Over the years we have witnessed a clear evolutionary trend in how 3D printing is used in product design. The clearest representations of these trends come from Milan Design Week, which is a city-wide collection of events taking place during the Milan Furniture Fair (Salone del Mobile). Over the past few years, we have witnessed a clear trend toward using 3D printing to create larger and more complex architectural structures, rather than high-end design products. 3D Printing at Milan Design Week 2019 got even larger.
The biggest installation
In 2019 there were two large format 3D printing projects that stood out. One was the 3D printed bar by Caracol studio, a small design studio that specializes in 3D printing with a multi-axis robotic extrusion system. In previous years the company had produced installations with real size 3D printed furniture and a child’s playground with 3D printed structures. This year it went even larger with a real size 3D printed bar, at the Stecca 3.0 structure and overlooking the beautiful new area of Porta Nuova District.
The largest 3D printed installation, certainly one of the largest ever built, was presented by COS. The brand partnered with architect Arthur Mamou-Mani and his team to create Conifera, an installation made from 3D-printed bioplastic bricks, using the large format WASP 3MT 3D printer. Flowing through the courtyard and into the gardens of Palazzo Isimbardi, a design made using 21st-century technology was thus brought to life in a building that dates back to the 16th century. The installation looked to the future of design, tech and material innovation. An ethereal experience that bridges architecture and nature and pushes the dimensional limits that 3D printing can achieve.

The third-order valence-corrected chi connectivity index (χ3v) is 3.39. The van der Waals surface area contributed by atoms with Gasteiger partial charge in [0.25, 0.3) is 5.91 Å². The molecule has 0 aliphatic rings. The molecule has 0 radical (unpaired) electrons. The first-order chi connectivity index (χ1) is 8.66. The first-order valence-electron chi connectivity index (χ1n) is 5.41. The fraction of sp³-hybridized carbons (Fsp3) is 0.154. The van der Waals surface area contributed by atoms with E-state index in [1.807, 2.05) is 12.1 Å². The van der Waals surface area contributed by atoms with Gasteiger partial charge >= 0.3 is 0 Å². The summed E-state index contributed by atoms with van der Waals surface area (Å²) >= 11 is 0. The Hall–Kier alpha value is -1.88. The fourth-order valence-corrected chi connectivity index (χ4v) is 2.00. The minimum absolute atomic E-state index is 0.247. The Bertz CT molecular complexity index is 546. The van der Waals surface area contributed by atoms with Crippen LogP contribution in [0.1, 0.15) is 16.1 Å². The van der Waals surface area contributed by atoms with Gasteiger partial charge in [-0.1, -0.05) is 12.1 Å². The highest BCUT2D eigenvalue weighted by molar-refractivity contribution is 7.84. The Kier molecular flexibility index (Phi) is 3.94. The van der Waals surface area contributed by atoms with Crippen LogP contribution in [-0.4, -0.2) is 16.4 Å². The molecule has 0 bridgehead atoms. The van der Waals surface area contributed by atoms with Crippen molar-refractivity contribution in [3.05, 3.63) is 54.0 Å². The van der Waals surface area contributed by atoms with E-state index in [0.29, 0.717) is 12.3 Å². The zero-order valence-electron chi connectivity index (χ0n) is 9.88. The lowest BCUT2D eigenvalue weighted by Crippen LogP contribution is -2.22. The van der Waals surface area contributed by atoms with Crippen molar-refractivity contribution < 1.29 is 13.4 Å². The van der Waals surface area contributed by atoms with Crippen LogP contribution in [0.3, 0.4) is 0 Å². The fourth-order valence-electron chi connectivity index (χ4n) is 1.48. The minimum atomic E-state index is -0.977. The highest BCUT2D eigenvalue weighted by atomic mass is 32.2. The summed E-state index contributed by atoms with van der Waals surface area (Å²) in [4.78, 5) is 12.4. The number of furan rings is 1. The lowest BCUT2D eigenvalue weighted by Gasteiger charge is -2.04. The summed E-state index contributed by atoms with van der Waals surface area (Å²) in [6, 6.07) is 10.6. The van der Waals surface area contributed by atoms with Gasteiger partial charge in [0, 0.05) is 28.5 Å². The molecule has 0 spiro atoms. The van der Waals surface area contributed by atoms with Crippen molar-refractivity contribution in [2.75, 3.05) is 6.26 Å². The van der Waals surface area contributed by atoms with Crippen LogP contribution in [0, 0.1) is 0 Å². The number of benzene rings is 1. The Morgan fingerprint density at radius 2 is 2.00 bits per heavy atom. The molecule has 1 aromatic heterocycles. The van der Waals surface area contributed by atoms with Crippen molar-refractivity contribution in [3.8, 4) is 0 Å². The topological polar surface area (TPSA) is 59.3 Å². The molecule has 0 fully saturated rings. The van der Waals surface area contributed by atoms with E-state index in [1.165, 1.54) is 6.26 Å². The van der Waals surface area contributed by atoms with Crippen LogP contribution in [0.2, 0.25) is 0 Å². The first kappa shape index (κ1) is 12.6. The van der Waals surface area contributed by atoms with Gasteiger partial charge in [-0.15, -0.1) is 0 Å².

From Zaha to Neri and Arup
In 2017 Zaha Hadid Architects began by presenting Thallus, an experimental structure investigating form and pattern generated by advanced manufacturing and computational methods. Created by automated additive manufacture as well as hot-wire cutting technology, the structure presents the on-going investigations into robotic-assisted design undertaken by Zaha Hadid Architects’ Computational Design (ZHA CoDe) research group; demonstrating what can now be achieved in terms of mechanization and customization in the architecture, construction and engineering industries.
Also in 2017, though on a smaller scale, Star designer Neri Oxman and the 3D printed glass technology developed at her Mediated Matter Lab in MIT were at the core of the interactive LEXUS YET installation for Milan Design Week 2017. The G3DP2 process developed by MIT used a high fidelity, large-scale, additive manufacturing technology for 3D printing optically transparent glass structures at architectural dimensions.
In 2018 things got even larger with an actual house 3D printed in the center of Milan. Arup and CLS Architetti showcased a 3D printed one-bedroom house at Milan’s design festival, 3D Housing 05 has been designed to be disassembled and relocated. The team wanted to demonstrate that 3D printing concrete technology is now advanced enough to produce flexible and sustainable buildings, quickly and cost-effectively.